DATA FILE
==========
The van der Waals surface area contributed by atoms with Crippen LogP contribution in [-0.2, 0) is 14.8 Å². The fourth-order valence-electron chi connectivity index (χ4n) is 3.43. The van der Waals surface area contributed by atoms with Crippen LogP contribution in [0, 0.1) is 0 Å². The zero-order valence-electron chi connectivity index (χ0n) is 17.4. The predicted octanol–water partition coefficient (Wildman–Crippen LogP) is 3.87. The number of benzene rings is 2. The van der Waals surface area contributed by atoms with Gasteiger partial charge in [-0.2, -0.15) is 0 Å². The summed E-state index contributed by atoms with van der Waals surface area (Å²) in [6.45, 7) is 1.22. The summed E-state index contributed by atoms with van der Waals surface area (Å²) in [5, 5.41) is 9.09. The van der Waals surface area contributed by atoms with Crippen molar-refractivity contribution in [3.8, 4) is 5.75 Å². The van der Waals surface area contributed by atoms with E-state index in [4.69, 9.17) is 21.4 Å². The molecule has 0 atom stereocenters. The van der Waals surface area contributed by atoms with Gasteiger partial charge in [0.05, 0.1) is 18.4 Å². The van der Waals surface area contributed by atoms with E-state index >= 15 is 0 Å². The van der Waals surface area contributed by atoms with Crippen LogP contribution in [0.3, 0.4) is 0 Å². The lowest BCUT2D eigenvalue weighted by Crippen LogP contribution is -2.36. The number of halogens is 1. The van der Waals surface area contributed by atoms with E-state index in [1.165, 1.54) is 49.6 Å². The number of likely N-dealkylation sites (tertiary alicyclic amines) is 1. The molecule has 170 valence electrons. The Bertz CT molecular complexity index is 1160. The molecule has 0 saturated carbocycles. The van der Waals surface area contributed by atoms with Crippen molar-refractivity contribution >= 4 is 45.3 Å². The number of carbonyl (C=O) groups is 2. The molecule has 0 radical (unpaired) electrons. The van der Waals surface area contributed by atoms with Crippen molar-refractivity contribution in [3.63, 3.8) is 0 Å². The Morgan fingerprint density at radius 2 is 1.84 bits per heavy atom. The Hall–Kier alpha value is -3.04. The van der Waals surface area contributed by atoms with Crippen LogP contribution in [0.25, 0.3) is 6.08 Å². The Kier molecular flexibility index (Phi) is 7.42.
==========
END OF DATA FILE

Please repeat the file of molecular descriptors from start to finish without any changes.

The van der Waals surface area contributed by atoms with Crippen LogP contribution in [-0.2, 0) is 14.8 Å². The fourth-order valence-electron chi connectivity index (χ4n) is 3.43. The van der Waals surface area contributed by atoms with Crippen LogP contribution in [0, 0.1) is 0 Å². The zero-order valence-electron chi connectivity index (χ0n) is 17.4. The predicted octanol–water partition coefficient (Wildman–Crippen LogP) is 3.87. The number of benzene rings is 2. The van der Waals surface area contributed by atoms with Gasteiger partial charge in [-0.2, -0.15) is 0 Å². The summed E-state index contributed by atoms with van der Waals surface area (Å²) in [6.45, 7) is 1.22. The summed E-state index contributed by atoms with van der Waals surface area (Å²) in [5, 5.41) is 9.09. The van der Waals surface area contributed by atoms with Crippen molar-refractivity contribution in [3.8, 4) is 5.75 Å². The van der Waals surface area contributed by atoms with E-state index in [4.69, 9.17) is 21.4 Å². The molecule has 0 atom stereocenters. The van der Waals surface area contributed by atoms with Gasteiger partial charge in [0.05, 0.1) is 18.4 Å². The van der Waals surface area contributed by atoms with E-state index >= 15 is 0 Å². The van der Waals surface area contributed by atoms with Crippen LogP contribution in [0.3, 0.4) is 0 Å². The lowest BCUT2D eigenvalue weighted by Crippen LogP contribution is -2.36. The number of halogens is 1. The van der Waals surface area contributed by atoms with E-state index in [1.165, 1.54) is 49.6 Å². The number of likely N-dealkylation sites (tertiary alicyclic amines) is 1. The molecule has 170 valence electrons. The Bertz CT molecular complexity index is 1160. The molecule has 0 saturated carbocycles. The van der Waals surface area contributed by atoms with Crippen molar-refractivity contribution >= 4 is 45.3 Å². The number of carbonyl (C=O) groups is 2. The molecule has 0 radical (unpaired) electrons. The van der Waals surface area contributed by atoms with Crippen molar-refractivity contribution in [3.63, 3.8) is 0 Å². The Morgan fingerprint density at radius 2 is 1.84 bits per heavy atom. The Hall–Kier alpha value is -3.04. The van der Waals surface area contributed by atoms with Crippen LogP contribution in [0.25, 0.3) is 6.08 Å². The Kier molecular flexibility index (Phi) is 7.42.